1) Reply personally to every HTH request (make sure you are receiving the monthly email report on contacts in your area). Hand deliver free offers like tracts, DVDs, or other materials they have requested.
2) Hand deliver at least one route each year and engage people directly. For example, say, “We subscribed to this publication for you and would like to know how you like it.” You will find those who enjoy reading it. Door knocking provides “cold contacts,” but with the proper cultivation, these can become the good soil we are seeking.
3) Enroll in the New Movers Program. Sadly, this is one of the most underutilized tools in our brotherhood. HTH has the ability to provide each congregation with a list of every person who moves into your local area. We provide each new resident a special edition of HTH and follow up with a personalized invitation to visit. If you add a personal visit with a welcome basket, and a few dozen greeting cards, you will greatly increase its effectiveness.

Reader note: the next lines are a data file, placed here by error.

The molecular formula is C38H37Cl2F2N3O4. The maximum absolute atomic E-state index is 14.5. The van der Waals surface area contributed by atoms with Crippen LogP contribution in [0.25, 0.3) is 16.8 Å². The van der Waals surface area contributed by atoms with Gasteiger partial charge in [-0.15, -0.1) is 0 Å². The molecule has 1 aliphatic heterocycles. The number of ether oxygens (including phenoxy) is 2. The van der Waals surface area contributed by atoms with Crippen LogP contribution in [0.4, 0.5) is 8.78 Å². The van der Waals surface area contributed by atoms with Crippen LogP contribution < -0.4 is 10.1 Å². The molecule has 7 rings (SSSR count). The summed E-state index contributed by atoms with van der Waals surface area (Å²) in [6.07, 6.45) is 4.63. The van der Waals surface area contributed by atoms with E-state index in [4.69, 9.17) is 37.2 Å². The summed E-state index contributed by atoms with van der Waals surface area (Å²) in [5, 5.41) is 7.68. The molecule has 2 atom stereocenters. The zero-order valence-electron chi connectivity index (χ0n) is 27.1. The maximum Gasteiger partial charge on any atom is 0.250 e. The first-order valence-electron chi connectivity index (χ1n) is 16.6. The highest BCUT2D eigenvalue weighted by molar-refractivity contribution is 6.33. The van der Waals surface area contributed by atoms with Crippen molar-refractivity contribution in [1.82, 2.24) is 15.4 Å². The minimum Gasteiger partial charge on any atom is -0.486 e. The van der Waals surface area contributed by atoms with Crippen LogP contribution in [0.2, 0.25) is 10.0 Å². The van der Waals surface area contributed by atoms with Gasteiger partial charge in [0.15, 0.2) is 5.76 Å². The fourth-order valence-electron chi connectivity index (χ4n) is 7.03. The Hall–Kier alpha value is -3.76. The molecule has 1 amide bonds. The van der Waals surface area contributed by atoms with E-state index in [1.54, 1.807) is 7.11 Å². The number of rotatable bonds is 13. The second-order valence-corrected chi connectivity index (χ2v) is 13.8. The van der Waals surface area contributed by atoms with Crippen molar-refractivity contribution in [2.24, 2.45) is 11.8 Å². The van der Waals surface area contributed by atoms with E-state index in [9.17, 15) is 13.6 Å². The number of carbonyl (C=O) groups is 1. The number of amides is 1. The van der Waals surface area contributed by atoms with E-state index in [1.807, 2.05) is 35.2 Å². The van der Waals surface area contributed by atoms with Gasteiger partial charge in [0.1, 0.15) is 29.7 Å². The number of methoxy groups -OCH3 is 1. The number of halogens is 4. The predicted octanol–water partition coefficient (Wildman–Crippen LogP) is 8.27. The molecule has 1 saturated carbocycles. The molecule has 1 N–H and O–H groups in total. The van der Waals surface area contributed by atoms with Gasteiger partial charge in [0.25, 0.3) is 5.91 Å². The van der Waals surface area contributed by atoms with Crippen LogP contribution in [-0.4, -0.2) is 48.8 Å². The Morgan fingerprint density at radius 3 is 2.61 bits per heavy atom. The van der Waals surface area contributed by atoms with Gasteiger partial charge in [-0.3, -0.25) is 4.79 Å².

Look in the Pews! Almost every congregation has regular, non-Christian visitors sitting in their pews. Some have attended for decades without any effort to have a Bible study. Every eldership and preacher should list all these contacts and develop a plan to reach them. It should be the first topic of discussion every time they meet. No door needs to be knocked or cards sent because God has placed them right in our midst. Jesus said if we would just look, the fields are white unto harvest (John 4:35). Cultivate these contacts into personal relationships, invite them into your home, and conduct a Bible study. You might be amazed at what happens!